- Pre F1 – Grand Prix Racing
- Engine Suppliers and Drivetrain
- The Re-birth of Mercedes
- The Turnaround
- Turbo Era
- Junior Team and Driver Development
The Mercedes AMG F1 team is the current dominant force in Formula 1. Having won the last 7 world championships, Mercedes seem to be in a very comfortable position and historically, F1 has never seen a manufacturer so consecutively successful.
With the 2021 season producing an exciting championship battle between the Silver Arrows and RedBull’s Max Verstappen, could this be the end of the Mercedes tyranny?
Pre F1 – Grand Prix Racing
Mercedes have a brief history in what was Formula 1’s predecessor, “Grand Prix Racing” under the brand name of Mercedes-Benz. In the 1930s Mercedes were as they are today; dominant.
The team back then was well funded which led to extensive development and car design, winning all 3 European Grand Prix Championships up to 1934.
1954 saw the return of the Mercedes-Benz based team, however this time, they would be rebranded, Daimler-Benz for what is now known as the Formula One world championship.
With the reimage of Grand Prix Racing to Formula One in 1950, it saw a surge in manufacturers and teams taking part in the sport. Mercedes-Benz entered the championship in 54’ with two styles of car, one conventional open-wheel format and another streamlined version of the car.
The closed-wheel version featured enclosed wheels and a wider body and was the first and only car in F1 history to win a race in a closed-wheel configuration.
Fangio ultimately was the season winner for Mercedes-Benz in 1954, which secured him a seat to drive for Merc again, alongside new driver, Sterling Moss in the 1955 season which turned out to be a brutally visceral year.
In 1955, the Mercedes/Daimler team continued its successes, with a carryover of the W196 car. Both Fangio and Moss took victories this season and the team reinstated its dominance once again.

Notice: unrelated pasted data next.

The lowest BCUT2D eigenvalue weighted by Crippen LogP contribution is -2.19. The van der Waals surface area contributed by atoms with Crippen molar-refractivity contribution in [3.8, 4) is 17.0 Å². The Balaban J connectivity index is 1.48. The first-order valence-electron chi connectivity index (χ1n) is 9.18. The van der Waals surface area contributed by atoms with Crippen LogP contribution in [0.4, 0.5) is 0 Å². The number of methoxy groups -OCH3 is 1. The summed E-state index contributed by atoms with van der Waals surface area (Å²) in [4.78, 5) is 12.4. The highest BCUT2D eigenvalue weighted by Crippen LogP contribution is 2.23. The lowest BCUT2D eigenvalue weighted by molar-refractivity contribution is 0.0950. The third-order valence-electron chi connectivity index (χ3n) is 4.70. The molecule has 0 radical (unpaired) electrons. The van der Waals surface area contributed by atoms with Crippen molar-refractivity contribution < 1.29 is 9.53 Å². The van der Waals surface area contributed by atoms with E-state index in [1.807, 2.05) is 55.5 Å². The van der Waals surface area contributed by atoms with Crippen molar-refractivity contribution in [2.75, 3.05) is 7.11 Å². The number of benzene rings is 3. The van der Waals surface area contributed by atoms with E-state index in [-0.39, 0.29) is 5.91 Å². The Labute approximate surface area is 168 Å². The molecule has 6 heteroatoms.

This season however took a turn for the worse with the 55’ Le Mans disaster. For those unaware, this was a horrific crash at the Circuit de la Sarthe in France, that killed Mercedes driver Pierre Levegh and over 80 spectators at the race.
This crash consequently caused the closure of the French, German, Spanish and Swiss Grands Prix.
At the end of the 1955 season, Mercedes withdrew from motorsport completely despite their overall F1 successes.
Engine Suppliers and Drivetrain
The Mercedes brand was not seen in Formula One for a long time. 40 years after the Le Mans disaster, ‘Mercedes AMG High-Performance Powertrains’ had emerged from the woodwork.
They now owned a manufacturing plant in Brixworth, UK and were able to supply formula one teams with reliable power units. In the 1995 season, Mercedes were the engine builders for Sauber initially, before changing to McLaren in an extremely successful 20-year partnership.
This success led to the signing of further teams, with Brawn GP and Force India (now known as Racing Point/Aston Martin). The Mercedes power units grew in strength and the following year’s signed further teams, Williams and Lotus.